AB 840 Takes California Elections Backwards

Sep 7, 2017

By Mimi Kennedy, Advisory Board Chair, Progressive Democrats of America
Member, California Election Protection Network | LA Progressive

The state of California held on to our paper ballot-based elections as the 2002 Help America Vote Act lured election jurisdictions across the country into high-tech equipment that delivered fast results without anyone actually having to count paper. Now we’re the envy of the nation, because those jurisdictions have buyers’ remorse. Their high-tech equipment has been intruded upon without their knowing. We’ve all discovered, with a sinking feeling, that we need public proof that election results are honest. Or democracy starts to die.

California paper ballots are computer-scanned, but the computer count is checked by a mandatory hand-count of ballots from a randomly-chosen 1% of precincts. This is known as our “1% audit law” and it deters fraud. Paper ballots, and inspection, by human eye, of a significant percentage, is conceded now as the absolute requirement for election integrity.

AB 840 (author Bill Quirk, D-East Bay) was introduced last spring as an Assembly bill helping election officials notify voters who fail to sign the outer envelopes of their returned ballots. They can correct the problem more easily now, instead of have their vote discarded.

It passed the Assembly. On the way to the Senate, there was a lethal amendment that changed CA election code 15360 so significantly that it effectively guts California election integrity. It re-worded 15360 to re-define what ballots must be included in the 1% audit.

Current language in 15360 refers to mail ballots being included – no restriction. The amendment of AB 840 exempts late-arriving mail ballots from audit, and – for the first time – legally exempts all provisionals from audit, too. This sends California election integrity reeling backwards.

Almost half our state now votes by mail due to legislation sought and won by elections officials to expand mail voting. Whole counties can now be shifted to mail ballots. Mail ballots received back up to three days after the election can be counted now, as long as they’re postmarked by election day. But voters still go to the polls – and if they appear without their unvoted mail ballot to surrender, they’ll have to vote provisional. The numbers of provisional votes have exploded.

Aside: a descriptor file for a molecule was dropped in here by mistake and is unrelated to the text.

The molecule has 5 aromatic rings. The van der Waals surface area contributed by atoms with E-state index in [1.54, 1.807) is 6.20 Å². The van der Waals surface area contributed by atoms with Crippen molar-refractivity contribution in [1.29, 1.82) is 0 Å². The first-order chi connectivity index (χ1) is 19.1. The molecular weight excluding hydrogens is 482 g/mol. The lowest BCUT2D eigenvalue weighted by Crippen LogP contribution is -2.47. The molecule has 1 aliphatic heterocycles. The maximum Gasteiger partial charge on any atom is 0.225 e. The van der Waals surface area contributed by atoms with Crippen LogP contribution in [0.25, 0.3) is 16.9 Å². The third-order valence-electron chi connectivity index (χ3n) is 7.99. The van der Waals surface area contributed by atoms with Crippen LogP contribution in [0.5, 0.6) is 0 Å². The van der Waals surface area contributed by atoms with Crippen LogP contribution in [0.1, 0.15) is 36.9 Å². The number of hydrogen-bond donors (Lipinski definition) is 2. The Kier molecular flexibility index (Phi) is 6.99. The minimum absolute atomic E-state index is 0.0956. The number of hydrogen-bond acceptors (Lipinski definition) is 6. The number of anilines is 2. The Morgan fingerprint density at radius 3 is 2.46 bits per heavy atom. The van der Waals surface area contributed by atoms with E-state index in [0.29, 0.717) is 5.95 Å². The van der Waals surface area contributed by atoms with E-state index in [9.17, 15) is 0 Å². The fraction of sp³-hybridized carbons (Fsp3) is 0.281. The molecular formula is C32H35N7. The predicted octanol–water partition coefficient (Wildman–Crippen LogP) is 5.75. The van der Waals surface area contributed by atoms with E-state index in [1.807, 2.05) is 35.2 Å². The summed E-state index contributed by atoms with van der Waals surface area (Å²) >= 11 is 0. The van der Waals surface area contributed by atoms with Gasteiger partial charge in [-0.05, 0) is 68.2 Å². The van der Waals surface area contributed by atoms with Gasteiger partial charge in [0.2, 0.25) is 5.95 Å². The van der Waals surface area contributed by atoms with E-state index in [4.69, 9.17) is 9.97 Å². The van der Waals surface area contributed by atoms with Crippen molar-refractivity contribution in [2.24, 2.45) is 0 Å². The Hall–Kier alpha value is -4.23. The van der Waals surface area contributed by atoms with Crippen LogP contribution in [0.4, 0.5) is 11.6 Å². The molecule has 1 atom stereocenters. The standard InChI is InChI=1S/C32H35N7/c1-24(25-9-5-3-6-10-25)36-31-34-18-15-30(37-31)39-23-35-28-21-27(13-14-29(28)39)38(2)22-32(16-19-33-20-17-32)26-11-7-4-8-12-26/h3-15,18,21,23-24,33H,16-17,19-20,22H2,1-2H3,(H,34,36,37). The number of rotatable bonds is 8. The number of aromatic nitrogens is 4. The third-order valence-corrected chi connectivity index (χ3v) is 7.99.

Along with the millions of VbM ballots hand-delivered by voters on election day and late-arriving mailed ballots,  they are a huge part of our election results. Two days after the November 2016 election, 4 million mail and provisional ballots were uncounted.

Exempting this number of votes from audit invites corruption. Late ballot counting takes weeks; many observers foresaw its growing clash with the 1% audit, but the case for wider enfranchisement won the day. Wider enfranchisement is good. But at the cost of honest results, what’s the point? Elections must be provably honest. Gutting California’s 1% audit is madness. AB 840’s lethal amendment must be rejected and the bill considered in its original form. Auditing the late ballot count is a challenge to be met with California integrity.

1 Comment

  1. Helen Cochems

    Mimi has said it all. I tried conversing with an aide in Quirk’s Sac. office, and he seemed to welcome the opportunity to explain that the “random” manual tallies were simply to prove the voting machines work correctly, and which 1 percent got counted wasn’t important. Completely missed the issue of randomness having to actually be random, which won’t happen with ballots (maybe 80% or more, with counties mailing VbM ballots to everyone!) excluded from the audit.

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